Adlai Stevenson...on critcism

Since there is constant need for change and constant room for improvement, since there is scope for better and wider horizons in our daily life, I would ask by what other mechanism they can be achieved if the spirit of constructive criticism is stifled or abused. That "a nation without means of reform is without means of survival" is as true today as it was in the time of Burke, yet no reforms have ever been accomplished in free society without full, searching, and vigorous criticism. At times, such criticism has been resented. At all times, the attempt has been made to discount it by attacking and vilifying the motives of the critics. But democracy has never been saved either by slander or silence. Today, when mass literacy, mass communication, and a contracting ownershop of press and radio make conformity the easy option, it is all the more imperitive to enliven the attitude of questioning based upon honest concern for the general welfare and upon respect for the honesty of other people's critical approach.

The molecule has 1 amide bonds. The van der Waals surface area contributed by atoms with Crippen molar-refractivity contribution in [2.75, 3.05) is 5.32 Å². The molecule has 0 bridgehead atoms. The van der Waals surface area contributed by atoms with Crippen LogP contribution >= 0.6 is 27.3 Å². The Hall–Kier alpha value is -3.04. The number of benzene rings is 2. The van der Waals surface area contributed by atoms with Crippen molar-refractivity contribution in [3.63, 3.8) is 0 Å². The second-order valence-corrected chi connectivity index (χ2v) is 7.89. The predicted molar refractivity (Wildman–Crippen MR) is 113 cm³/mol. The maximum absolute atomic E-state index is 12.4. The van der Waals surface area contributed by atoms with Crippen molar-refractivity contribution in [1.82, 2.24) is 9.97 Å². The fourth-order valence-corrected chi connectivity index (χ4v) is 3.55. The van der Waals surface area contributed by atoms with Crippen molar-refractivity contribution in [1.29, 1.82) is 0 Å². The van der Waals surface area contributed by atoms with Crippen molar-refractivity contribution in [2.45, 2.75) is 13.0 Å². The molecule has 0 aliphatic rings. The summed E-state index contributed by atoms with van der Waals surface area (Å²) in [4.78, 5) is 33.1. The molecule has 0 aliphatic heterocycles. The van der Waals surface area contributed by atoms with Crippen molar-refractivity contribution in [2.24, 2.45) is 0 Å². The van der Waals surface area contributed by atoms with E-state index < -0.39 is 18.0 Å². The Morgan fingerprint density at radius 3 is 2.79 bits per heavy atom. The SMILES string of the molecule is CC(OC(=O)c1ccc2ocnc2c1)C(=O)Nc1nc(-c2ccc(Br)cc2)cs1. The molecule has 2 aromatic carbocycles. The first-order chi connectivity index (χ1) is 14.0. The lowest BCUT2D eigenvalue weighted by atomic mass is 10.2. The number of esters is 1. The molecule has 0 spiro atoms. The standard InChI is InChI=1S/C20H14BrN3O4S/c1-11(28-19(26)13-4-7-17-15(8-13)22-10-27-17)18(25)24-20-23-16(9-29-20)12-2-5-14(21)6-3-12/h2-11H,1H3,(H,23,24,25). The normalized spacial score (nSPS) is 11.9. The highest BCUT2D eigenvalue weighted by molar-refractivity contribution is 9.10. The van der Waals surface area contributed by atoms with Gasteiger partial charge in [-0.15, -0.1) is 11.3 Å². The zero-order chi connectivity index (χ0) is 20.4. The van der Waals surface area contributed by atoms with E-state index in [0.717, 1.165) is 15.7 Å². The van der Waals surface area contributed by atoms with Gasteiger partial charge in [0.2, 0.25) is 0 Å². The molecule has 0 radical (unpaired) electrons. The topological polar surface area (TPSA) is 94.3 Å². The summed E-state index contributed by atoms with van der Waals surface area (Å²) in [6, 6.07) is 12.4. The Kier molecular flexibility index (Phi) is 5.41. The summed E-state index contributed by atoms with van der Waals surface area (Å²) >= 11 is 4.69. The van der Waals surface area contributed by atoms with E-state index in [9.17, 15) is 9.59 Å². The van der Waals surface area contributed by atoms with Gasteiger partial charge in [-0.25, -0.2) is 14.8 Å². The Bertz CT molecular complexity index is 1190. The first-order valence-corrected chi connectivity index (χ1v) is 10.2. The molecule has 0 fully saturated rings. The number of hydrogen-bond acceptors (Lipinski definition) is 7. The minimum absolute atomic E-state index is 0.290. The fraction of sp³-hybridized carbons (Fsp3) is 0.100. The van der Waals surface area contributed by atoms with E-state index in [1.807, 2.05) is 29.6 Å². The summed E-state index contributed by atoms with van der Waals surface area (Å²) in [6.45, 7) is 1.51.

For, paradoxical though it may seem, free criticism can flourish only in a society where mutual trust is strong. The spirit of criticism shivels when citizens distrust their neighbors and the give and take of confidence gives place to the silence of suspicion. The neighborliness, the charity, the very goodness of a society, can best be measured by the freedom with which men may honestly speak their minds. Criticism is therefore not only an instrument of free society. It is its symbol and hallmark as well.

- What I Think, 1956